> The general advice I've seen here and on websites is that one is ready for
> a distance race when his training "long" run is somewhat shorter than the
> race distance, say ten miles for a half-marathon. Based on this advice
> I'm ready to attempt the half-marathon.
Depends on what you mean by "ready". You should be able to finish without
> But, this seems to be counter-
> intuitive. Baseball hitters practice swinging with weighted bats so that
> when they step up to the plate the regulation bat seems lighter. Is it
> really sound to attempt a race that is some 30% longer than one's longest
> training run?
Why not ? The training runs are not all-out efforts, so you'd expect them to
be slower. In terms of duration, the race and the training run should be about
the same. So in terms of *time*, the race isn't necessarily longer than the
> Logically, I would think it makes sense to train at longer
> distances than the race.
Depends. For a half-marathon, it's a good idea for experienced runners to go
over-distance, because a run of 15-18 miles is not that hard for someone
who's been running for a while. But for a marathon, it's rare to run the full
distance in training, because you get most of the required physiological
benefits out of the first 20 miles or so of the run anyway.
> Then, when it comes to the real thing you've routinely and regularly done
> that distance and feel comfortable with it.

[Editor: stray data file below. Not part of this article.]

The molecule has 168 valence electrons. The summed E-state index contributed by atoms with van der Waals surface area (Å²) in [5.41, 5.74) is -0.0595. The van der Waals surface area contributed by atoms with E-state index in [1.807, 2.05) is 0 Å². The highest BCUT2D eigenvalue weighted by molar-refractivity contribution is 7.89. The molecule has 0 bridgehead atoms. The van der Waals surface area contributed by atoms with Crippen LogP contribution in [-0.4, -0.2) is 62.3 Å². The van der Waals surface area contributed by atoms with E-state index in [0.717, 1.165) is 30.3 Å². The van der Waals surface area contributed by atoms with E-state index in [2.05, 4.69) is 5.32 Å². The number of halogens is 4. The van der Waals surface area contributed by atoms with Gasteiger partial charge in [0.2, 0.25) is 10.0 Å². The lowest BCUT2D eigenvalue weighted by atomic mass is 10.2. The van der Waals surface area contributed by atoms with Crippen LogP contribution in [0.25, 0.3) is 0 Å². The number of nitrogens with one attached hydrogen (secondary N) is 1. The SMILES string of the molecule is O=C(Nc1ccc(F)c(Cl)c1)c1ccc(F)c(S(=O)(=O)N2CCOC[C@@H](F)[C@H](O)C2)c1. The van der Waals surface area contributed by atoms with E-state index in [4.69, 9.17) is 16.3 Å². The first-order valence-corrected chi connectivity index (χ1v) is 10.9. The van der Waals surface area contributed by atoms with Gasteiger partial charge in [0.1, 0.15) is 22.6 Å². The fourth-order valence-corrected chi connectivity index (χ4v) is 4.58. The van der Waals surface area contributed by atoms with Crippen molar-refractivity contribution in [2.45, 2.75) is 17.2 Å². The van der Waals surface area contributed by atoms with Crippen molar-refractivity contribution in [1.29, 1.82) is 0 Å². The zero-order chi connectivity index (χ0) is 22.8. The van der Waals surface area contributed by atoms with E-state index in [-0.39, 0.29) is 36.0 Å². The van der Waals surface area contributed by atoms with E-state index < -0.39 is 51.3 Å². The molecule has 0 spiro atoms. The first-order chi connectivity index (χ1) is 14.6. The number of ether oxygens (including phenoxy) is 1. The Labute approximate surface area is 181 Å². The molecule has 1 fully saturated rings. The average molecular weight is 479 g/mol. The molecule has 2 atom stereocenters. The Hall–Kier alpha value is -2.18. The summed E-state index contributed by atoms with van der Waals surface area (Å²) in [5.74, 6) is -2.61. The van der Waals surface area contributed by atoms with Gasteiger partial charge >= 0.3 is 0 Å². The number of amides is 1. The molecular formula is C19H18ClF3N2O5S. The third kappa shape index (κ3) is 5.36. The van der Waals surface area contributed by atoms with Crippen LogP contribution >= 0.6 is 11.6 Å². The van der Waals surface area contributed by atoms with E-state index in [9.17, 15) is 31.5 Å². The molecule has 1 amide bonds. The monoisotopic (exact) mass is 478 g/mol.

Doesn't work like that. Once you're doing the race, it's a completely
different ballgame regardless. There's a big difference between being
"comfortable" during a 15 mile 7:20 pace training run, and "comfortable"
holding a 6:00 minute per mile pace over a half-marathon.
Once you have the milage, and some reasonably long runs, whether or not you'll
finish the race is no longer the question, it's being able to finish it fast.
For example, I've never run 26.2 in training. The longest I've run is 22, but
there's no question in my mind that I'll be able to finish a marathon. It's
finishing a marathon at a fast pace that is a daunting task.
> Ready or not, here I come, but should I go for 13 miles a couple of weeks
> prior just for the fun of it?
Not really. If you're going to give an all-out effort, you may as well put on
a bib. A 10 mile training run is not an all out effort. With an all-out effort,
you'll be able to do 13.1 miles, and also do it quite a bit faster than your